"Hi Chris - I'm calling you instead of texting back because I'm trying to save money on my data plan"

Douglas Schmidt is on the phone. He's 59-years-old. 

He's a petroleum "landman" - basically, he's an expert on land. Specifically, what's beneath the dirt and how to capitalize on it.

His specialty is finding value for companies.

Surface rights. Conveyance agreements. Crown royalties.

From 1983 until 2014, Schmidt worked for several energy companies in Canada and the United States.

He says over those three decades, through negotiating leases and mineral rights among other things, he found $900-million in value for companies.

But right now, he can't afford to text on his phone.

I get in touch with Schmidt because I'm doing an economy story.

I feel like I'm always doing a story on the economy. At least, that's how the last five years have seemed.

I found Schmidt on Kijiji.

He posted an ad, offering his expertise for $40/hour, with a minimum eight-hours of work. It’s roughly one-third what he used to make.

I meet Schmidt at an LRT station in the south, where he is just getting back from a job interview.

Well, not really a job interview he clarifies. It’s more like an interview for a possible interview sometime in the future.

Before we start the interview, Schmidt pulls me aside.

"Chris, can I ask you one thing? Can you include my phone number in your news story and say I'm available to all oil and gas companies for their land consulting needs? Then, if anyone wants to hire me they can call?"

"The story will be pretty short,” I tell him. “I don't think I can fit it in there. Also, as a rule we don’t put people’s personal phone numbers on TV.  Sorry.”

And I am sorry.

"That's okay,” he says smiling. "Just thought I'd ask."

During our interview, he doesn't just talk about his struggle to find steady employment. He talks about his brief time in the military, about living abroad, about his dad and his belief in God.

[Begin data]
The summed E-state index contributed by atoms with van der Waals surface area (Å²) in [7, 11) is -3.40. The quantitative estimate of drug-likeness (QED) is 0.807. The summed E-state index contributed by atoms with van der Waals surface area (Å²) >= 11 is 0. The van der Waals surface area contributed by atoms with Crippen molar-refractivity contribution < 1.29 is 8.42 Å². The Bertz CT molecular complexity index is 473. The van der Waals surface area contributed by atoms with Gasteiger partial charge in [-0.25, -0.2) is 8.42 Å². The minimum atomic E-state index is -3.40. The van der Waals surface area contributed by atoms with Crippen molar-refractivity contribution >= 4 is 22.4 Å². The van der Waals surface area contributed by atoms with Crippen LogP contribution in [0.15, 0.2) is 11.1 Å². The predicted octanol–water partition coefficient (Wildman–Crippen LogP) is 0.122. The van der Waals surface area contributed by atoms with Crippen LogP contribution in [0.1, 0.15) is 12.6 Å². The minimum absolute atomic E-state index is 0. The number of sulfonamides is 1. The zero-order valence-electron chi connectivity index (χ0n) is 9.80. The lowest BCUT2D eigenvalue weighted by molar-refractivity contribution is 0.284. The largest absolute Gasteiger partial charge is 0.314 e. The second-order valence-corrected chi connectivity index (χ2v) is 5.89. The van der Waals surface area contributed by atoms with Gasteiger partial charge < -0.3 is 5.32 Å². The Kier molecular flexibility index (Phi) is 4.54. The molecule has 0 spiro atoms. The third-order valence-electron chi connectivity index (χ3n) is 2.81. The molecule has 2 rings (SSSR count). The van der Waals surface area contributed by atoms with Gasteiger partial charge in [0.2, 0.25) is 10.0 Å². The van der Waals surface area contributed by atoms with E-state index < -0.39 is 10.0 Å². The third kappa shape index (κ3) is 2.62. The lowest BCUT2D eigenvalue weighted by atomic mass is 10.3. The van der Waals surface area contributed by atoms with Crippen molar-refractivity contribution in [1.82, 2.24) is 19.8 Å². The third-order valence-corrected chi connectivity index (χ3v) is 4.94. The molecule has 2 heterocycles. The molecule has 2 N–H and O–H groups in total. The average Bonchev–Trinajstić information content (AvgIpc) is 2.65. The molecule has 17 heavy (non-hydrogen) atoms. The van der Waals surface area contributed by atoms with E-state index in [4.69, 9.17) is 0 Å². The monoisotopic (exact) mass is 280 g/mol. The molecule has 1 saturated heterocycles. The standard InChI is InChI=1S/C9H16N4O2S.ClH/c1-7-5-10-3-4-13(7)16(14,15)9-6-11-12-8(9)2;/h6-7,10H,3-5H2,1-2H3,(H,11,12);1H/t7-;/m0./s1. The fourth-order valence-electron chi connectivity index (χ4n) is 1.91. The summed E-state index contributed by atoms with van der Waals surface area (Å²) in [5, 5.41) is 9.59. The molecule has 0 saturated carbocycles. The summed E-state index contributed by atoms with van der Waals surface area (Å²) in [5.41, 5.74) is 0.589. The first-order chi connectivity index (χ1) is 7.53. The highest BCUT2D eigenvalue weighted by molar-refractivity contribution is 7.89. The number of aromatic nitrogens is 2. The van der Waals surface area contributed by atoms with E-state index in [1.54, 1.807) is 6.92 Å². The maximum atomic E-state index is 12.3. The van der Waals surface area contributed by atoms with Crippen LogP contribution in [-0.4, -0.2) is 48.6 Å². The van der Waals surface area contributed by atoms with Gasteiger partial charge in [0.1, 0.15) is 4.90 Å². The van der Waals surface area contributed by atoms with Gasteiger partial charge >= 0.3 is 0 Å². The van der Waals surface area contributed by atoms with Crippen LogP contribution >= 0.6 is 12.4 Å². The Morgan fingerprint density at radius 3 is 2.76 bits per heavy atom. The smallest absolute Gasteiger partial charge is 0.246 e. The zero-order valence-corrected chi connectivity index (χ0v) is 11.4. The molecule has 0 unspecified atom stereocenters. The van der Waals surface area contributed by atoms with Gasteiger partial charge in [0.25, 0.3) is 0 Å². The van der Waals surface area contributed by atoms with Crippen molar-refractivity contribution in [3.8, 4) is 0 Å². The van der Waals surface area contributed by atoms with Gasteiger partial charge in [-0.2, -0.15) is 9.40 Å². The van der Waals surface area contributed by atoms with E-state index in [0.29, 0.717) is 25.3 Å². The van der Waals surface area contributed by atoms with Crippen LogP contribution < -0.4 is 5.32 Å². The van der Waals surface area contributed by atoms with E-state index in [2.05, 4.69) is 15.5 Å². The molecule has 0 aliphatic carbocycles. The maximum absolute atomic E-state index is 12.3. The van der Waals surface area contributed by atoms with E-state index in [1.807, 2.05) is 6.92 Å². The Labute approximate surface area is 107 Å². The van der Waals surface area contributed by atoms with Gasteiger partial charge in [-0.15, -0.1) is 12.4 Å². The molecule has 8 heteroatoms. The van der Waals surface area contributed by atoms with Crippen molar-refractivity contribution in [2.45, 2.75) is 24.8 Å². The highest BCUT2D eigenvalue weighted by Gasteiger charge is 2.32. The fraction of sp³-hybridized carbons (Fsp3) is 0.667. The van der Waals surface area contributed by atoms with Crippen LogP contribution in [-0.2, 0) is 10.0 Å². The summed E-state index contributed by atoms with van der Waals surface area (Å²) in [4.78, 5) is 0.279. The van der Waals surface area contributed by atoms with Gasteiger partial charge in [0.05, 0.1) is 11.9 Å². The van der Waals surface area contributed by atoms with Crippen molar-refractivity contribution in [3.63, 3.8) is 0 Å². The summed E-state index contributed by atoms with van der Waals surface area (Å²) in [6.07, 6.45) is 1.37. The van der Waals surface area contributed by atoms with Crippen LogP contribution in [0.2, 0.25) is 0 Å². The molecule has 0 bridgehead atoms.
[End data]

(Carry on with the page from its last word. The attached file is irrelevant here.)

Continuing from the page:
Schmidt has a wide range of emotions, but self-pity doesn't appear to be among them.

He's only picked up a bit of work over the last few years - enough to keep his head above water, he says. But it's more than many of his colleagues have so they're often coming to him for advice.

"I have to be careful," he says. “I want to help them but I also don't want to create more competition for myself.”

Schmidt says he has friends who haven't worked in five years. Friends who've lost their houses.

One was just turned down for a job at Dairy Queen. Another told him he unsuccessfully applied for 14 jobs, including ones at Walmart and McDonald’s.

Now, they are erasing their university degrees from their resumes.

"They think they're more likely to get hired for those jobs if their prospective boss thinks they just have a high school diploma,” he explains.

Schmidt did not anticipate this at this stage of his career.  

Then he laughs. The kind of laugh you have or you’ll start crying. 

As we finish, Schmidt grabs my hand and shakes it several times.

"When I got your message, I thought God is using me as a tool,” Schmidt says. "And maybe He's using you as well. You're witnesses to the tough times. You’re witnesses to the poverty and unemployment. What you do is so important."

Tomorrow he'll be back at the LRT station and take a train downtown again —  one of the thousands of laid off energy workers trying to get back on their feet. 

Oh, by the way - Douglas Schmidt's phone number is 403-852-3981 and he's available to oil and gas companies for all their land consulting needs.